In one example of a voice message attack, the email sender’s name is displayed as “voice-mail service” in Outlook, and the sender’s domain address contains “microsoft.com.” This looks like a Microsoft system message, right? It isn’t.
The phishing link could send you to a Microsoft login screen that looks perfectly real, except it’s not. It’s a phishing site designed to steal your Office 365 login credentials.
In an alternative version of this attack, the message ostensibly comes from an address like “[email protected]” The message may include a link to a PDF hosted on compromised SharePoint sites. The PDF takes you to another phishing site.
The “Action Required” Attack
The message arrives with a subject line that says something like, “Action Required: [email_address] information is outdated — You must revalidate your account.” The message includes a link that is generally hosted on a legitimate although hacked website to bypass reputation-based email filtering systems. This is a trick to get you to disclose your Office 365 login credentials. This could be the first step in a multiphase attack, providing the attacker with all they need to begin conducting lateral attacks within your organization using the compromised Office 365 account.
The Shared File Attack
In a shared-file attack, you receive a file-sharing notification in an email message from a common name, such as “John” or “Julie.” You know someone named John or Julie, don’t you? You’re then redirected to a fake OneDrive login page where the phisher then harvests your account credentials. You assume you’ve been logged out. The phisher is counting on you to sleepwalk through your use of Office 365. That way, you won’t question what’s happening.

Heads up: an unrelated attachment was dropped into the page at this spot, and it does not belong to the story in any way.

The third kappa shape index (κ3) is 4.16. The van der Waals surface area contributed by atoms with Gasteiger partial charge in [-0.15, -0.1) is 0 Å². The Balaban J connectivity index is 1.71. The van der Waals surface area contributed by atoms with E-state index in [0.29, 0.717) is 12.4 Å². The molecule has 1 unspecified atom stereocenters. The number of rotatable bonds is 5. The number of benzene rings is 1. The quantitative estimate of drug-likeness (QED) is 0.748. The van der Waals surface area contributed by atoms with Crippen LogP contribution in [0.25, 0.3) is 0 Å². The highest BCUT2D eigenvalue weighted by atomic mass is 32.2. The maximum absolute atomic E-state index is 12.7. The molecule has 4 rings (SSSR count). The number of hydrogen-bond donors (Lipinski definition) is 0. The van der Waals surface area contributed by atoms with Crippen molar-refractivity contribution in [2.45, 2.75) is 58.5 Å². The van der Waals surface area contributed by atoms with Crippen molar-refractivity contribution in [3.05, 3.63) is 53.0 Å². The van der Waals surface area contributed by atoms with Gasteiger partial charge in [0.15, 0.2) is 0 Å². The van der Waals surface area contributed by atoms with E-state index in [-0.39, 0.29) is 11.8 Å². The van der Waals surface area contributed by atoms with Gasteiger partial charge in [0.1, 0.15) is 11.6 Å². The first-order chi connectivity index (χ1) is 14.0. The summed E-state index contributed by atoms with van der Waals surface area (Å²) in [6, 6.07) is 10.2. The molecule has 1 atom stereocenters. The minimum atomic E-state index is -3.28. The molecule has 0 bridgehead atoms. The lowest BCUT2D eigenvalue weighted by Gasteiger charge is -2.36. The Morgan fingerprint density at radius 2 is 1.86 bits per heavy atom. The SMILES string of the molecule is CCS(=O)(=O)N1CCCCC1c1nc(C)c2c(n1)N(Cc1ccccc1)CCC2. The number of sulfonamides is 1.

Preventing Office 365 Phishing Attacks
Office 365 phishing attacks slip past many of the standard security countermeasures. Anti-malware software isn’t going to spot them, nor will the built-in signature and reputation-based defenses that Office 365 employs. Two approaches to risk mitigation are working when it comes to Office 365 phishing attacks. One is user awareness training. The more alert and informed your users are, the more likely they will be to spot a phishing attack.
The second is to add an additional security layer that sits natively inside Office 365 through an API to complement Microsoft’s Exchange Online Protection (EOP). A native Office 365 solution leveraging artificial intelligence (AI), including machine learning (ML), uses real-time behavioral analysis to protect from unknown threats, whereas traditional fingerprinting and reputation methods detect only known threats. With this predictive approach, AI-based technologies leverage huge amounts of data to identify abnormal behaviors and inconsistent characteristics in the ways emails are built and sent to identify a potential new threat.
To remain secure, organizations must augment Office 365 security with purpose-built countermeasures while also increasing their employees’ awareness around phishing attacks. Together, people and technology form the ultimate barrier.